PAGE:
This industry-wide survey was developed to assess the impact on current projects and business performance, identify challenges professionals are facing and gather insights for advancing the profession during this time.
We experience heightened concerns with different conditions and challenges indicating continuing change.
We maintain firm ground in our work by being flexible and adaptable to the evolving environment.
We express our own concerns for returning back to the physical workplace, and can learn from these personal experiences and apply when exercising empathy to clients.
We caution on recovery time estimates as the impact of the pandemic continues to unfold.
Over the past month, the concern for the impact of COVID-19 on the interior design profession increased, with the overall average at 3.68, well above late-June (3.41) and nearer to the level reported mid-May (3.72). The median also climbed back up to medium-high concern (level 4). Overall distribution across concern levels are very similar to that of mid-May. Concerns over product availability rose back into the top three list for designers after falling off briefly late-June and is now a higher concern than client engagement.
*Percentages are reported for manufacturers/retailers; however, due to the small sample size (n=19), no further analysis is included in the results.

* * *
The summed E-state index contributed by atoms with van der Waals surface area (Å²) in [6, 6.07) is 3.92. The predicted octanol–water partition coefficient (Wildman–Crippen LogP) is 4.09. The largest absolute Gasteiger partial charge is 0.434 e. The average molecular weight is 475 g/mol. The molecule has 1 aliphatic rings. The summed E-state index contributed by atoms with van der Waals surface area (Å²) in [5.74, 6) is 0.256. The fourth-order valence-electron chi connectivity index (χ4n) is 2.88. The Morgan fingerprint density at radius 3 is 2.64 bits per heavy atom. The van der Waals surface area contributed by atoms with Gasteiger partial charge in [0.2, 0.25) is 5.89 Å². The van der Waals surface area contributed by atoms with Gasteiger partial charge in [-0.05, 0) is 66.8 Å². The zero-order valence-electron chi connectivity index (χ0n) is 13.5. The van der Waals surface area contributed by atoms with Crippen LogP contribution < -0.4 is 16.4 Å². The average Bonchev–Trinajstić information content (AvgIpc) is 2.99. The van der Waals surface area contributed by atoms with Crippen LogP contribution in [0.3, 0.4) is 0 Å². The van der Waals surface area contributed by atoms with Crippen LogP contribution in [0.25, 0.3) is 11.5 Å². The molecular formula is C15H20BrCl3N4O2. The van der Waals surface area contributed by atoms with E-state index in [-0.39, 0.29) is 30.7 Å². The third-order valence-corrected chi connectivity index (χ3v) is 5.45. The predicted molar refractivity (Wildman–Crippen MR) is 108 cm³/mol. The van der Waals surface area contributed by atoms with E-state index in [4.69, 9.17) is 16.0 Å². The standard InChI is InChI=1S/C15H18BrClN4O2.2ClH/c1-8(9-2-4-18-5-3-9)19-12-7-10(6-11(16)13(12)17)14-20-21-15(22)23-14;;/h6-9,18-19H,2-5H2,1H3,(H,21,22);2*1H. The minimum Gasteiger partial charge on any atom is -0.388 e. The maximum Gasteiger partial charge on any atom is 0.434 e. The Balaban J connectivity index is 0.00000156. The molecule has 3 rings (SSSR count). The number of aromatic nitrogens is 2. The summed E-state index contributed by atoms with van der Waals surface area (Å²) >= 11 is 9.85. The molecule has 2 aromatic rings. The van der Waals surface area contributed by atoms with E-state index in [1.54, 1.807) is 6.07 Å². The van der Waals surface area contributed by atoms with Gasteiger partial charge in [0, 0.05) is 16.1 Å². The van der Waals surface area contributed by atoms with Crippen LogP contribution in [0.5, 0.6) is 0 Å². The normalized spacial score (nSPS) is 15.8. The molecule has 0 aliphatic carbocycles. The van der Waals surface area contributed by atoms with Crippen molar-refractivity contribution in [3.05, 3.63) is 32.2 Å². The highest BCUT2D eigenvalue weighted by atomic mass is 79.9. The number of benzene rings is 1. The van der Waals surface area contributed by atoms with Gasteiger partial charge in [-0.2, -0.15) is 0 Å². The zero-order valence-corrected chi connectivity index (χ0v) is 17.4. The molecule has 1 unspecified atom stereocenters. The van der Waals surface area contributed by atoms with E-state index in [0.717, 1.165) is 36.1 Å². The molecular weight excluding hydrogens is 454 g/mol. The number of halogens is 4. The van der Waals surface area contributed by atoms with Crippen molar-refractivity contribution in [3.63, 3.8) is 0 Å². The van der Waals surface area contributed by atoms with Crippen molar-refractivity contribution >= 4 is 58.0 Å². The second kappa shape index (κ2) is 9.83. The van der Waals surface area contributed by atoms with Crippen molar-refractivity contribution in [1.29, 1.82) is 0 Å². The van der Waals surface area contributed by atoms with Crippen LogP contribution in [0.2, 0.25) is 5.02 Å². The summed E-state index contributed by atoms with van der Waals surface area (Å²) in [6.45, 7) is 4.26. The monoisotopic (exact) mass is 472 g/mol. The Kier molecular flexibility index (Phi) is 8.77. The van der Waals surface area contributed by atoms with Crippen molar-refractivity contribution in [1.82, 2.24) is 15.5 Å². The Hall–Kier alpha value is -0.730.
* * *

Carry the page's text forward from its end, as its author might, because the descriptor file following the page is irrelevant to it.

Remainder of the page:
The ASID COVID-19 Pulse Survey has been tracking project status periodically (see April 14 and June 9 surveys) and will continue to track this data point monthly moving forward. More projects are in progress since early June (57% compared to 48%), but with challenges. A slight drop in the proportion of projects that are on track (12% compared to 16%) suggest continuing changes in work.
Changes in work still occur with the median back into the low impact level, but the majority still report having no impact (48%). Conditions seem to be similar to late-May or early June results, with the overall average at 2.05 (slightly above 1.97 which was reported in late-June).
Many interior designers, both self-employed and firm-employed, have had access to their primary workplace and did not experience change in their physical work setting during COVID-19 (45%). Almost a third have also returned to their physical workplace (31%), with some scheduled to return soon as well (6%).
For members of the interior design community that did not experience any changes to their physical work setting during COVID-19 (41% of all survey respondents), 61 percent did not report any concerns for working in their physical workplace. Those that expressed concerns were from work/life balance (22%) and social distancing with employees, clients and contractors (19%). Among the 34 percent that experienced change in their physical work setting, social distancing with others (64%), sharing space with others (41%) and having enough sanitation materials (41%) were top concerns prior to returning. Those who have not returned yet placed concerns for breathing re-circulated air above availability of sanitizers. However, after returning to the physical workplace, top concerns slightly changed with wearing personal protective equipment (PPE) rising above the availability of sanitizers.